Sermons on Spiritual Growth
In Matthew’s beatitudes, Jesus proclaims that the hungry will be filled. But what will they be filled with? Is Jesus talking about a spiritual or metaphorical hunger? Matthew’s beatitudes are often read as a more spiritualized list of blessings, compared to their blessing counterparts in the Gospel of Luke, but a closer reading shows Jesus’ literal and practical meaning. The Kingdom of God is defined by actions of literal feeding, eating, and rejoicing. Thanks be to God!
As we celebrate Heritage Sunday at Govans, Pastor Tom will reflect on how Isaiah envisions a day when we stand before the mountain of God as nations. Isaiah’s vision is not of individuals coming before God, but groups of people with the ethnic, cultural and even national diversity intact. Yet, Isaiah does not stop there and calls on those gathered nations to transform the harmful parts of their heritage into something new as they beat their swords into ploughshares.
Are we saints? How can we be sure? Is that even the right question to ask? We explore what it might mean to be model Christians as we discuss the story of Peter’s denial of Jesus from the Gospel of Luke. – Pastor Billy’s sermon from November 6, 2022
We often think about being stewards of material things like money, stuff, or the earth. We also think about being stewards of our time and talent. But, can we also be stewards of goodness and virtue? Pastor Tom uses David’s prayer of repentance as a jumping off point to explore this question.
How would the animals explain the Ten Commandments to humans? It seems like humans don’t do a great job following the commandments, so maybe we need to hear them from a different perspective.
The Crossing of the Red Sea is an archetypal story of communal rebirth. It is a story of a people acting on faith together and being transformed as a result. We can draw strength from this story as we face challenges that we haven’t chosen. We can also be inspired to choose to do hard things together so that we are stronger as a community when larger challenges arrive.
In our story today, Joseph is faced with almost impossible choices. He has no good options. Yet, in each situation he makes the best choice he can. Each time he takes 100% responsibility for his decisions, never blaming the unfairness of the situation. What does it mean for us to take 100% responsibility for our choices? And just as important, what does it not mean?
How do we lead as Christians in this moment of tumult and transition? Pastor Billy will begin a five-part series on Christian leadership this Sunday to complement Pastor Tom’s summer series on critical social justice concerns. Throughout this series, we’ll use the books of Ezra and Nehemiah from the Hebrew Bible as guides for how we can be faithful leaders in this moment. This Sunday, Pastor Billy will preach on Ezra 1 and 3. You’re invited to read through both…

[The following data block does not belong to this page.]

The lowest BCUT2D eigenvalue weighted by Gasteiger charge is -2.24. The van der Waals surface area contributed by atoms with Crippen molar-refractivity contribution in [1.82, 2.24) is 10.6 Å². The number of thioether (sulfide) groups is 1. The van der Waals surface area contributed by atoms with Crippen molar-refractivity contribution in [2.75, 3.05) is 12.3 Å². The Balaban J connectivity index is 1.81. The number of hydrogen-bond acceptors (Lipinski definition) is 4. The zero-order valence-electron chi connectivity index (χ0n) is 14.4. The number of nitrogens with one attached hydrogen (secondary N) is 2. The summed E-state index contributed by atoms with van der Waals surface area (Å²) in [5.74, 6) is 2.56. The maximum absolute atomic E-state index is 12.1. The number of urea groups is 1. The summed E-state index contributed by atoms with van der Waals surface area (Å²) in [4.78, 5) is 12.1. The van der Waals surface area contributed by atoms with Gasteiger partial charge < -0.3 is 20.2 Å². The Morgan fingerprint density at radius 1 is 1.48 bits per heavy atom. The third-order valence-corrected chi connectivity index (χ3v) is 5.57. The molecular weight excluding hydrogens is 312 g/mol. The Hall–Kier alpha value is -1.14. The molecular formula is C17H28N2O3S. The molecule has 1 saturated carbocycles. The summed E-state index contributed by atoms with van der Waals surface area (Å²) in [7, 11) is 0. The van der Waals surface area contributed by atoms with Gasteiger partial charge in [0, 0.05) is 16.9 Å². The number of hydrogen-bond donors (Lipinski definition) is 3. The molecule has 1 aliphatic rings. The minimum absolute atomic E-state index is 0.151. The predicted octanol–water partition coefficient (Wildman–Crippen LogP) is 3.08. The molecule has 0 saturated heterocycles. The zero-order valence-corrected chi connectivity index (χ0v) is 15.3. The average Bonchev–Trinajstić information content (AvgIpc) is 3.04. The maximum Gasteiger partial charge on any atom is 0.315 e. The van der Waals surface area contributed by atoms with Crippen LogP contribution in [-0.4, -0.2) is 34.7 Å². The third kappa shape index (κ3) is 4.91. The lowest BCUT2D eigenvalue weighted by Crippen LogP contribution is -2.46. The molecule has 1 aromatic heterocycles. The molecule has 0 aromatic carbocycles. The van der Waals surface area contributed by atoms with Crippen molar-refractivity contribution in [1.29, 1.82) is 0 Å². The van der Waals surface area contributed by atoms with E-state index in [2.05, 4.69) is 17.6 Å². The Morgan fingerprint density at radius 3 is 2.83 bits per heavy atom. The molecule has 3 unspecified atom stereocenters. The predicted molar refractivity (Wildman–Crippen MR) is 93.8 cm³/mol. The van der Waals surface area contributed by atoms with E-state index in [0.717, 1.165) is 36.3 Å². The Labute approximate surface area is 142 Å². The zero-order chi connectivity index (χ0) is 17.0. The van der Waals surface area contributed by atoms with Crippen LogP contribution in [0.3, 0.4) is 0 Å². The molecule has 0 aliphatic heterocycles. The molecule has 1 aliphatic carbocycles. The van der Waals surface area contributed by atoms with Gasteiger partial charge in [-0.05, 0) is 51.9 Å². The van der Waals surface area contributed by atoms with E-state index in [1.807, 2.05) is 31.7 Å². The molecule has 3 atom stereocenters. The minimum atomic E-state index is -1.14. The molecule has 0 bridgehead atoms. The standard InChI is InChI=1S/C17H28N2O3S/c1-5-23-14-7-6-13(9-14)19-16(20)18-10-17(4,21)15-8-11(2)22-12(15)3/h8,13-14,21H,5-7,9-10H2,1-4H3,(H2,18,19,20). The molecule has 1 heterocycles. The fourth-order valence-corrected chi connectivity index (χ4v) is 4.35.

In chapter two of Philippians, Paul and Timothy cite an ancient hymn or poem about Jesus, highlighting Jesus’ humility and obedience (2:5-11). Examining the original language of the hymn, however, allows us to better understand the political context and meaning of the passage; together, we wrestle with the political imagery Paul is invoking. – Pastor Billy’s Sermon from May 29, 2022
Idolatry may sound like an old- fashioned word, but helping people avoid it is one the Bible’s core teachings. Pastor Tom offers an unflinching review of the ways we tend to exchange an unmediated relationship with the indefinable Creator God for relationships with people and things. After looking at how our personal lives and our religious lives tend toward idolatry, he then offers ways we can approach our religious practice that help us avoid the trap of idolatry. – Pastor…
As we ready the story of the Apostle Paul’s radical change (conversion), we will reflect on how to best respond when we feel people we love need to change due to the harm they are doing to themselves or others. There is no simple answer and set of instructions, but it involves setting good boundaries, accepting them for exactly who they are, AND seeing them for who they are called to be.
Our Lenten Sermon Series, Unbinding Grief, Unbinding Life continues with Pastor Billy’s sermon, Shouting in Windows and Mirrors. Jesus shouts at Lazarus to come forth in John 11:38-53. This is the first time John uses that verb and then he repeats it throughout the passion narrative to contrast Jesus shouting for life and the crowd shouting for death. How can we read the the Bible as both a window and a mirror (also called descriptive/prescriptive reading) and notice ourselves in…